Variadics: Visual C++ in Visual Studio 2012 had a scheme for simulating variadic templates. In Visual C++ in Visual Studio 2013, the simulations are gone and variadics are fully implemented. If your code relies on the old simulated variadics behavior, you have to fix it. However, the switch to real variadic templates has improved compile times and reduced compiler memory consumption.

Explicit conversion operators: In the Core Language, explicit conversion operators are a general feature—for example, you can have explicit operator MyClass(). However, the Standard Library currently uses only one form: explicit operator bool(), which makes classes safely Boolean-testable. (Plain "operator bool()" is notoriously dangerous.) Previously, Visual C++ simulated explicit operator bool() with operator pointer-to-member(), which led to various headaches and slight inefficiencies. Now, this "fake bool" workaround is completely removed.

Randomness: uniform_int_distribution is now perfectly unbiased, and shuffle() is implemented in <algorithm>, which directly accepts Uniform Random Number Generators like mersenne_twister.

Resistance to overloaded address-of operators: C++98/03 prohibited an element of an STL container from overloading its address-of operator. This is what classes like CComPtr do, so that helper classes like CAdapt were required to shield the STL from such overloads. During the development of Visual C++ in Visual Studio 2010, STL changes made it reject overloaded address-of operators in even more situations. C++11 changed the requirements to make overloaded address-of operators acceptable. C++11, and Visual C++ in Visual Studio 2010, provide the helper function std::addressof(), which can get the true address of an object regardless of operator overloading. Before Visual C++ in Visual Studio 2010 was released, we attempted to replace occurrences of "&elem" with "std::addressof(elem)", which is appropriately resistant. Visual C++ in Visual Studio 2012 went further, so that classes that overload their address-of operator should be usable throughout the STL.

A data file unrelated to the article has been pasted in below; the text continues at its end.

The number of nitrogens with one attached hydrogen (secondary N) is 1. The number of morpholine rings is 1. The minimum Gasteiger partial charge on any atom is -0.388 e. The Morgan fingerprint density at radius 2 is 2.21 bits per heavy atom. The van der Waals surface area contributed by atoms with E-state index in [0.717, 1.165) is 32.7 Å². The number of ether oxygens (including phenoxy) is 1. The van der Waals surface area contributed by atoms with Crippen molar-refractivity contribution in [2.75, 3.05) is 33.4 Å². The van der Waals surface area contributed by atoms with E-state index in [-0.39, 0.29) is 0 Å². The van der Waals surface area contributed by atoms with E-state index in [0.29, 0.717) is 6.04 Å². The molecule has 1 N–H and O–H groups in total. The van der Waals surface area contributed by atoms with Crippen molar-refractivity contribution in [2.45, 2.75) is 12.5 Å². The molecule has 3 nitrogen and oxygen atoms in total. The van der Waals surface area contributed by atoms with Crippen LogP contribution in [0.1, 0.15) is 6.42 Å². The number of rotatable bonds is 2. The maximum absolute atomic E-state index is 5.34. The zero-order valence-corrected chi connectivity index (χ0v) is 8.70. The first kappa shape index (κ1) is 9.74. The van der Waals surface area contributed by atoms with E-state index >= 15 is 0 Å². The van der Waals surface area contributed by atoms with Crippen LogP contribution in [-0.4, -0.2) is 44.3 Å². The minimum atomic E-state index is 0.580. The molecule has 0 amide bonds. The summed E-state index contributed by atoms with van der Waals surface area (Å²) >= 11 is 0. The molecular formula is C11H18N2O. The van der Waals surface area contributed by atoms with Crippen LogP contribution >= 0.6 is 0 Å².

Visual C++ in Visual Studio 2012 went beyond C++11 in several ways:

SCARY iterators: As permitted but not required by the C++11 Standard, SCARY iterators have been implemented, as described by N2911 "Minimizing Dependencies within Generic Classes for Faster and Smaller Programs" and N2980 "SCARY Iterator Assignment and Initialization, Revision 1".

Filesystem: The <filesystem> header from the TR2 proposal has been added. It offers recursive_directory_iterator and other interesting features. Before work on TR2 was frozen because C++0x was running very late and was changing to C++11, the 2006 proposal was derived from Boost.Filesystem V2. It later evolved into Boost.Filesystem V3, but that's not implemented in Visual C++ in Visual Studio 2012.

And a major optimization! All of our containers are now optimally small given their current representations. This refers to the container objects themselves, not to their pointed-to contents. For example, std::vector contains three raw pointers. In Visual C++ in Visual Studio 2010, x86 release mode, std::vector was 16 bytes. In Visual C++ in Visual Studio 2012, it is 12 bytes, which is optimally small. This is a big deal—if you have 100,000 vectors in your program, Visual C++ in Visual Studio 2012 saves you 400,000 bytes. Decreased memory usage saves both space and time.

This was achieved by avoiding the storage of empty allocators and comparators, because std::allocator and std::less are stateless. (These optimizations are enabled for custom allocators/comparators too, as long as they are stateless. Obviously, storage of stateful allocators/comparators cannot be avoided, but those are very rare.)

Visual C++ in Visual Studio 2013 goes even further beyond C++11 to implement some key C++14 library features:

  • "Transparent operator functors" less<>, greater<>, plus<>, multiplies<>, and so on.

  • make_unique<T>(args...) and make_unique<T[]>(n)

  • cbegin()/cend(), rbegin()/rend(), and crbegin()/crend() non-member functions.

[go to top]

Did you find this helpful?
(1500 characters remaining)
Thank you for your feedback

Community Additions

ADD
Show:
© 2014 Microsoft. All rights reserved.